There's a great post about THE SEAFARER on Linnet Moss' blog. Moss is a fiction writer who hasn't been out to see our production, but delves into the deeper stuff underneath the story of THE SEAFARER. A great read! An excerpt is pasted below, or read the whole thing in its original context here.
Everyone who reads or watches this play feels a certain sympathy for the Devil. And if I could make a little Faustian bargain of my own, I’d go back in time to 2007 and see it with the New York cast. After all, the prospect of being dragged off to “the hole in the wall” by that particular Mephistopheles has its attractions.
The symbolic use of celestial phenomena, the intersection of the cosmic and the spiritual, is a hallmark of Conor McPherson’s work. The winter solstice typically arrives just before Christmas, so that the return of physical light is accompanied by the arrival of the Child who is, in the Christian mythos, the redemptive Light of the World. I wonder if this is part of McPherson’s fascination with the holiday (Dublin Carol and The Seafarer are set on Christmas Eve, while The Night Alive is full of references to the Nativity).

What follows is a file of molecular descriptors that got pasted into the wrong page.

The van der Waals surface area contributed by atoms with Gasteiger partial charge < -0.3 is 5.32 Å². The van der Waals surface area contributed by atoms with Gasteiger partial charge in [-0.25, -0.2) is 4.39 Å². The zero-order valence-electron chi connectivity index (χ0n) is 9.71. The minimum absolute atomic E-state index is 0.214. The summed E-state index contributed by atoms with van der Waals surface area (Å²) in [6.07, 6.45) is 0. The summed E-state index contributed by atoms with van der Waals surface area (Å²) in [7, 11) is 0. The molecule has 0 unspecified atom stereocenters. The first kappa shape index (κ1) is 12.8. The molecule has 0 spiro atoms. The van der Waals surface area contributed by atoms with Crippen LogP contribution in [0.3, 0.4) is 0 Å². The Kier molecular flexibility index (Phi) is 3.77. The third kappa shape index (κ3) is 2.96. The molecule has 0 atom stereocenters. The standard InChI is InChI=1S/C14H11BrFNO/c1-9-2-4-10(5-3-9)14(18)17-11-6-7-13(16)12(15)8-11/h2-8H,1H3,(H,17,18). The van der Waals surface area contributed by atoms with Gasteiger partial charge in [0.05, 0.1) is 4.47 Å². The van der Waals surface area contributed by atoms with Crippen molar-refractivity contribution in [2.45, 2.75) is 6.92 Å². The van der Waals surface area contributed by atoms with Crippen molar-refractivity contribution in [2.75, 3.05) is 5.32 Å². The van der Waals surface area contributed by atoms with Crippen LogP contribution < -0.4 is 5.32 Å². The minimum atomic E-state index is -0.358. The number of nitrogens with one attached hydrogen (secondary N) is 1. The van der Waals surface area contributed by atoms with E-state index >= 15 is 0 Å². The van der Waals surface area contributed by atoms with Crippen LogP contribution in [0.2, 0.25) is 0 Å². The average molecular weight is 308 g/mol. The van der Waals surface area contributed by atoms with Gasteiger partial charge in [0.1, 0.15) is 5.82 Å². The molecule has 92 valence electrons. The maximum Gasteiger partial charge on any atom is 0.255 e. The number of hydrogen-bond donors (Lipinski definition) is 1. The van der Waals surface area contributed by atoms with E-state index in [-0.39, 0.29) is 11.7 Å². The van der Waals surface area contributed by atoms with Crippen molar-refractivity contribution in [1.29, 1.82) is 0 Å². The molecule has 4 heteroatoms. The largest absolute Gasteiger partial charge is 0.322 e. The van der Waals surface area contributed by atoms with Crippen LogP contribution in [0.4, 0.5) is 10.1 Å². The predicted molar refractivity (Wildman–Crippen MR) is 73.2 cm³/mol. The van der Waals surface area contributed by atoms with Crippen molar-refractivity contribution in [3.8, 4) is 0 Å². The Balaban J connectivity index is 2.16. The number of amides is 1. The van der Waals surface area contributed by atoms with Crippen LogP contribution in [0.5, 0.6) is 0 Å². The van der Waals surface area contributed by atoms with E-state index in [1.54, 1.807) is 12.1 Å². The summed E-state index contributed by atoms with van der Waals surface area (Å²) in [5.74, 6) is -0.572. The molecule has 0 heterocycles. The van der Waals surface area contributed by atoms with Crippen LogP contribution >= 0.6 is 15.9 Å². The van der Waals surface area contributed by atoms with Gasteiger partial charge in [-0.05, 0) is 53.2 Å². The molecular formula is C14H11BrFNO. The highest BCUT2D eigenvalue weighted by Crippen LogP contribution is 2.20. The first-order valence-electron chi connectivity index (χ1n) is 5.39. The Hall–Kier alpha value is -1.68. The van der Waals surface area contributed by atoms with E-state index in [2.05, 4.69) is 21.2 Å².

In this play, the light and the dark, Christ and the Devil meet in a struggle for one man’s soul. That man is James “Sharky” Harkin, who lives with his cantankerous older brother Richard in Dublin. Having recently lost his sight, Richard is by turns angry and depressed, and he bullies Sharky as only an older brother can. (I laughed to imagine Jim Norton, a smallish man with a big voice, chiding the towering David Morse, who must be about six foot four). Richard’s main interest in life is drink (a hobby shared by his sidekick Ivan), and the byplay between these two provides much of the comedy in the play.